Government's child support error ruins man's vacation

40708501_S.jpgMissouri parents are probably aware that, if they fail to make timely child support payments, they can face serious legal consequences. Most would probably say they do their best to pay the proper amount on time. Unfortunately, there is always room for human error, and sometimes, the government entities responsible for processing child support payments make mistakes.

One Missouri father recently found himself in an inconvenient situation due to a mistake by the government concerning his child support payments. He was unaware there was any trouble at all until he went to get his passport ready for a family vacation. He was informed that he could not get his passport because he was behind on his child support payments. The man insisted that he was current with his payments and could not fathom why he would be denied. 

Child custody dispute results in missing child

21492094_S.jpgMissouri parents and grandparents may be familiar with unique custody arrangements. Sometimes, if a parent is not able to care for a child for a number of reasons, the grandparents can file for child custody. Grandparents may be able to provide children with a safe and happy home while a parent cannot do so. 

Recently, the biological mother of a Missouri child took him from his grandparents home. She is not the custodial parent, and the grandparents have legal custody of the boy. The grandparents immediately contacted police. They are deeply concerned that the child may be in harm's way. 

New camera laws won't affect child custody cases

47167403_S.jpgMissouri parents may have seen the recent news stories pertaining to changes in rules about media cameras in courtrooms. The law now allows more media cameras to be present during certain court proceedings. At first glance, parents with upcoming child custody appearances may feel nervous about the changes. 

There is no need to fear, however, as the new law prohibits the use of cameras in child custody cases, and many other cases where children are present or involved. Families have a right to privacy where their children are concerned. Going to court can be a nerve-wracking experience, and Missouri has taken steps to ensure that the privacy of children is protected in a court of law.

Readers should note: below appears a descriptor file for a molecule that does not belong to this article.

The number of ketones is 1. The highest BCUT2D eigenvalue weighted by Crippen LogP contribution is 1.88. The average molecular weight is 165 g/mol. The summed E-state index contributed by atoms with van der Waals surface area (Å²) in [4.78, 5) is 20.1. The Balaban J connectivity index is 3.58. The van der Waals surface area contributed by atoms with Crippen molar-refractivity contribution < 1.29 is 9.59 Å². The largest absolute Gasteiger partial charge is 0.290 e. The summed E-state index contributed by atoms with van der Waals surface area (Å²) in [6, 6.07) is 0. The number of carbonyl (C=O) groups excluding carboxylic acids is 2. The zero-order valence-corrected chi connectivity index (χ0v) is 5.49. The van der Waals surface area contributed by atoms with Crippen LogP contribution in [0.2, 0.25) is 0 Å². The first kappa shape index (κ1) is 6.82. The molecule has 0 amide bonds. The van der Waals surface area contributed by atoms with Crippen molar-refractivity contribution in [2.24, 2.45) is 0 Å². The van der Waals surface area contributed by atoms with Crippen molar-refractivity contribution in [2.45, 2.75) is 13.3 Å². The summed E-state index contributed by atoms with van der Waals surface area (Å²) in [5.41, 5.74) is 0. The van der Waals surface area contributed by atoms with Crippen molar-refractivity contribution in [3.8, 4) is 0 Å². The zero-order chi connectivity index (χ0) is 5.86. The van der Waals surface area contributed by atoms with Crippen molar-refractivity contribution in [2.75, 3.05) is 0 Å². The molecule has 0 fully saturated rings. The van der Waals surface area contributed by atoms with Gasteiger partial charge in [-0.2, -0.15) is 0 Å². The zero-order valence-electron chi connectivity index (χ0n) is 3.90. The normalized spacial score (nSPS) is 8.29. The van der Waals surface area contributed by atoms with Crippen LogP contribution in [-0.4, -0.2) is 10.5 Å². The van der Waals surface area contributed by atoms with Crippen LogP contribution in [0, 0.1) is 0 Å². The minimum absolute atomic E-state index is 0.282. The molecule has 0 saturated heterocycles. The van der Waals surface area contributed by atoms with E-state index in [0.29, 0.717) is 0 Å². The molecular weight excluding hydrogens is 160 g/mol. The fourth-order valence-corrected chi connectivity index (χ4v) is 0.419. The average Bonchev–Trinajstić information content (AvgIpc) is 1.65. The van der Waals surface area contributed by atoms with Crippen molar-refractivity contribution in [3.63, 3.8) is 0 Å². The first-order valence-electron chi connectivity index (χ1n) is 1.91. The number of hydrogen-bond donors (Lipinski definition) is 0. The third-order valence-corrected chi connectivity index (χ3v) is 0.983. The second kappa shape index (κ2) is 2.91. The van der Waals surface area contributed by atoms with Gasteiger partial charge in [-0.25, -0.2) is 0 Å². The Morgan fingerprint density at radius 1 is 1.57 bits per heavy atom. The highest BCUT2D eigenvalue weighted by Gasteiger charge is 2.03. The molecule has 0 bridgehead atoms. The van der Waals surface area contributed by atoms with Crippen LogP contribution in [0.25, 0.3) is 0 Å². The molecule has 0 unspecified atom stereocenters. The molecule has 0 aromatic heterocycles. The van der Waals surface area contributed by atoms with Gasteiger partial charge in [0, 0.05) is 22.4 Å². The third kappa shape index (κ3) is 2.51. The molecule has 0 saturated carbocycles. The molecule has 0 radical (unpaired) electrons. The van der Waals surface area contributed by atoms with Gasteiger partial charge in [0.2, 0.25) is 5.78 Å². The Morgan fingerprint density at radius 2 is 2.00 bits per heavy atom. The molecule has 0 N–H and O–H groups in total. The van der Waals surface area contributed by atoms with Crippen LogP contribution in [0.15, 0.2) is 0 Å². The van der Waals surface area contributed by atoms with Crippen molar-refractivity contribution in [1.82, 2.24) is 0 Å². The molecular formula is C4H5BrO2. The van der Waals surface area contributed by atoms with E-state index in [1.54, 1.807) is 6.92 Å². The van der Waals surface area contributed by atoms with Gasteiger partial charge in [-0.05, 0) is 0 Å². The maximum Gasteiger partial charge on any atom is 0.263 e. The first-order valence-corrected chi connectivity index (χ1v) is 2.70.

Do you have to take your high asset divorce to court?

25241369_S.jpgFortunately, the answer to this question is no. Missouri couples now have other, less confrontational and adversarial options when it comes to resolving their issues in a high asset divorce. If you want to avoid a contentious courtroom battle, you may want to consider either mediation or collaborative divorce as an alternative.

Mediation and collaborative law share many of the same advantages. Both generally cost less to complete, allow the parties to retain control over the outcome and provide a less formal atmosphere that fosters cooperation and compromise. When using either alternative dispute resolution method, you may bring in third parties such as financial advisors, counselors and appraisers to help you make the best decisions possible.

Abuse charges can lead to loss of child custody

13673792_S.jpgWhen a parent commits a crime, the kids can lose their time. Most Missouri parents would likely agree that when it comes to raising their children, they would do anything in their power to ensure the kids are safe and happy. In situations where parents maintain separate households, and there is a child custody arrangement, the actions of one parent can still affect the entire family. Sometimes a lapse in judgment on the part of a parent can lead to criminal charges, and parents should realize that this can directly affect the amount of time they get to spend with their children. 

There is more to raising children than providing food, clothing and shelter. Parents are also responsible for setting a good example for their children, and teaching them how to grow into productive members of society. When parents make bad choices, especially in the presence of their children, they may lose the right to have any sort of custody at all. 

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Stange Law Firm, PC

Stange Law Firm, PC
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St. Charles, Missouri 63303